Has Prerequisite(s):
Yes
Reviewed By: newt5996Review Date: 6/6/16 6:42 pm
1 out of 1 found this review helpful.

Don’t ever say John Nathan-Turner didn’t know how to shock his audience into watching Doctor Who. He may have been the producer of the show when it was cancelled in 1989, but early on as producer he knew what he could do to get the ratings high with a shock factor to keep people watching. Earthshock is one of several times Nathan-Turner put in a shock and is arguably the most successful instance of this happening as there are two shocks present in this story. The first comes at the end of Part One where it is revealing the return of the Cybermen after almost seven years being off the screens and fifteen years since they had a good story. They have had a total facelift from their previous appearance wearing more of a loose fitting suit with a chest piece and heads with the human chins showing. They may look like cheap androids but there are subtle signs of their lost humanity that make me love their design almost as much as those seen in The Tenth Planet and The Tomb of the Cybermen.





The plot of the story sees the Cybermen infiltrating a freighter to crash it into the Earth. That would in turn stop a World Peace Conference being held to put Earth together to explore space and destroy threats to the human race. This plan while weak in originality is better than some of their previous plans like getting revenge by blowing up a planet and invading a space station because of reasons. The Doctor is there to stop their plans but not without dealing with some character drama of his own as Adric wishes to return home to E-Space and wants to prove that he is capable of actually doing it.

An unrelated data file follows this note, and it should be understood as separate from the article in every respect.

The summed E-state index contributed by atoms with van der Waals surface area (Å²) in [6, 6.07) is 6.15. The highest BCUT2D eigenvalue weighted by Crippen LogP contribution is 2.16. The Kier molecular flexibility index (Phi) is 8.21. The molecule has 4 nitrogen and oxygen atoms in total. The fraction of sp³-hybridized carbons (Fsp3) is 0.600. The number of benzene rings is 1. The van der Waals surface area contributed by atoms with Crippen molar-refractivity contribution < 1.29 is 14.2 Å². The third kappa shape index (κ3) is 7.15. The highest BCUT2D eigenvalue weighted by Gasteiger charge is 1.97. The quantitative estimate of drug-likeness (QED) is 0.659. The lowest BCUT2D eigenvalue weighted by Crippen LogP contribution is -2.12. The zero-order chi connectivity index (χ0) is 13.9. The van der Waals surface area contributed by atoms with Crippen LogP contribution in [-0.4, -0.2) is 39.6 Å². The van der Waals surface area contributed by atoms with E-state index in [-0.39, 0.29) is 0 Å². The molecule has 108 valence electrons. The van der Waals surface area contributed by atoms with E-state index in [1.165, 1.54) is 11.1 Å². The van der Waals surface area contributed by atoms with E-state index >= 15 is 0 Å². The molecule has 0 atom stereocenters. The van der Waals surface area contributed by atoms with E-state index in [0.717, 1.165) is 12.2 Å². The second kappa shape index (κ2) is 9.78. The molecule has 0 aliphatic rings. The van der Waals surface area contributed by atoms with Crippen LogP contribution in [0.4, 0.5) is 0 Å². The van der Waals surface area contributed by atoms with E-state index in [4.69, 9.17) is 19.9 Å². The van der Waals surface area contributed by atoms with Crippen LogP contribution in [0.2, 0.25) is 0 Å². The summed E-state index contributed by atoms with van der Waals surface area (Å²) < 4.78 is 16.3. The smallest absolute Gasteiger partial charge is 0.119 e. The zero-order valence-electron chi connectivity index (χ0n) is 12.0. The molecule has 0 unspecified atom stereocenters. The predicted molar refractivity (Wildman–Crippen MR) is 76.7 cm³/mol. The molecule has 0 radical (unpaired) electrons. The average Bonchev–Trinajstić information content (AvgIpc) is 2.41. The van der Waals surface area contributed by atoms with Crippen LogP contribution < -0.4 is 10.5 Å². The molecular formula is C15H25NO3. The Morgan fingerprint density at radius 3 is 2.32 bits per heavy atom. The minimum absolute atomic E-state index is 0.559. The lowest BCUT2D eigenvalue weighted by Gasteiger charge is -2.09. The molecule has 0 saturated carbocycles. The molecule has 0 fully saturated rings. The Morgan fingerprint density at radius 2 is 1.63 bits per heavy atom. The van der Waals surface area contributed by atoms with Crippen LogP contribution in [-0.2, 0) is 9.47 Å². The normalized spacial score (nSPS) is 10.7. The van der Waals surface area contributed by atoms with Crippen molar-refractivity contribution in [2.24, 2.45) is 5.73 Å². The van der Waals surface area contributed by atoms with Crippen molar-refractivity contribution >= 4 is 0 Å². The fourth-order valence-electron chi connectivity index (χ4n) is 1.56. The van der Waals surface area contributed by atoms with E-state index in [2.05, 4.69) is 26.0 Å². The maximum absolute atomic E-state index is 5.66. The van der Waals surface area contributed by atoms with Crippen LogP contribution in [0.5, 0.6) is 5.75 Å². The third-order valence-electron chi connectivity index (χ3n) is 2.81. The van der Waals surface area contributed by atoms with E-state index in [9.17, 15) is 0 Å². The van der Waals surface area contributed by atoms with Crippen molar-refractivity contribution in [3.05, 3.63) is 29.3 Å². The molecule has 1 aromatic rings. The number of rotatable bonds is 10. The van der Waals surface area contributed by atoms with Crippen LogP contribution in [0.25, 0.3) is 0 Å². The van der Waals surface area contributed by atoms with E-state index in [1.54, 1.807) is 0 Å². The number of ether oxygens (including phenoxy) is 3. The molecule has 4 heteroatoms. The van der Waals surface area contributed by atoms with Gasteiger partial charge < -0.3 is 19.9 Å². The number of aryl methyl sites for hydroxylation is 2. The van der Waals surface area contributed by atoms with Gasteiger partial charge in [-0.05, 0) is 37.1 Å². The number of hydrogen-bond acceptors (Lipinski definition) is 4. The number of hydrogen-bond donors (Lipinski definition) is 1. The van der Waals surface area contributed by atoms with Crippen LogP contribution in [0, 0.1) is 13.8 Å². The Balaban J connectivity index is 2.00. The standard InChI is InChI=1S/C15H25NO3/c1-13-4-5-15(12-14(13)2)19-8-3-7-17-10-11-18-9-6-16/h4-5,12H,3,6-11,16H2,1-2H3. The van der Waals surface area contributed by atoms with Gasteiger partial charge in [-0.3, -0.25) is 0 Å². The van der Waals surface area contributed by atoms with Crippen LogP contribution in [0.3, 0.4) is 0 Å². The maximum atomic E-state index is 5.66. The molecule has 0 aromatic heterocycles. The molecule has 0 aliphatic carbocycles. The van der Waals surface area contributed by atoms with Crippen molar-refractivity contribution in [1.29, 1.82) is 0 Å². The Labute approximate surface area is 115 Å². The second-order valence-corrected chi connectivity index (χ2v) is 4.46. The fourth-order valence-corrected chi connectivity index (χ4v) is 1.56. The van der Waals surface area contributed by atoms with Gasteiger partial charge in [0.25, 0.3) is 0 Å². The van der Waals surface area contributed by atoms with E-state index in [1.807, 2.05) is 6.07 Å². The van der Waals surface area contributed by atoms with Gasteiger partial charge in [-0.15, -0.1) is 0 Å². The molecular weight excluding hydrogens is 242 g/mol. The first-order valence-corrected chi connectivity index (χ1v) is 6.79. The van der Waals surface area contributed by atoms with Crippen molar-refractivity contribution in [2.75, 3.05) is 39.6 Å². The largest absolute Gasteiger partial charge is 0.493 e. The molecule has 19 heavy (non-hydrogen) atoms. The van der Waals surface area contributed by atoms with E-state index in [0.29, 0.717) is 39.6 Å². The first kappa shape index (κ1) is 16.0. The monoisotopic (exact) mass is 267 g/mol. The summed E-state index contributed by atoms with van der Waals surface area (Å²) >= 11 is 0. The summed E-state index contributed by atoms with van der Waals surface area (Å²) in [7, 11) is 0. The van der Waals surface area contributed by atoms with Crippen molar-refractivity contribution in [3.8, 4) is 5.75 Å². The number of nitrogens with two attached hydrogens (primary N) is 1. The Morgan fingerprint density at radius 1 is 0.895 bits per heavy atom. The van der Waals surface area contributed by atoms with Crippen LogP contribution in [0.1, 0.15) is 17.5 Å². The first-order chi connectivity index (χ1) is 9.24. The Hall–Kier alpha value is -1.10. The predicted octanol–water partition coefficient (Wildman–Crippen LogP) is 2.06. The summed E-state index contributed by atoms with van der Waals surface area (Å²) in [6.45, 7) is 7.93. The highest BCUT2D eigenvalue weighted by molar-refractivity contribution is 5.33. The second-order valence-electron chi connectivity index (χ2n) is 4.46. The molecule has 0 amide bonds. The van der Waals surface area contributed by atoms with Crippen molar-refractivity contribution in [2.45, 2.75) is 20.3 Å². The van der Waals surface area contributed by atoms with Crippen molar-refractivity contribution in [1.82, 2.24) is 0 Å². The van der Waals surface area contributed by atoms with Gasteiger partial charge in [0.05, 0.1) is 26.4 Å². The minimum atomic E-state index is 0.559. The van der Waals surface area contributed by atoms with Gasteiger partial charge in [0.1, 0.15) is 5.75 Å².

Eric Saward actually succeeds at making Adric more likable as a character in his script, compiling this with that ending and how Saward presents him more akin to the character we saw in Season 18 and not the whiny over privileged brat we saw through Season 19. This is also seen through the performance of Matthew Waterhouse who is clearly giving it his all and has found a director who can help him through the tough job of being a young actor in their first real big role. There is of course his performance in Part Four where we get to feel the impact of that ending on the character as eleven minutes into Part Four, Adric realizes he is the only one in the story who has the mathematical know how to get the freighter to stop crashing into the Earth. This action however is what leads to the second shock of the story, which is Adric dies as he runs out of time to get the ship off course and it crashes into the Earth. This sacrifice hits hard for the Doctor, Nyssa and Tegan who all react differently, which I will go into later on in the review, but a complaint people may have is that Adric could have left in the escape pod as the freighter had been sent back in time long enough so it wouldn’t impact humanity. These people forget that it is the audience, the Doctor, Nyssa and Tegan only who know this important piece of information so Adric’s sacrifice isn’t lessened in any way. The death is beautifully shot and performed with the final credits being silent.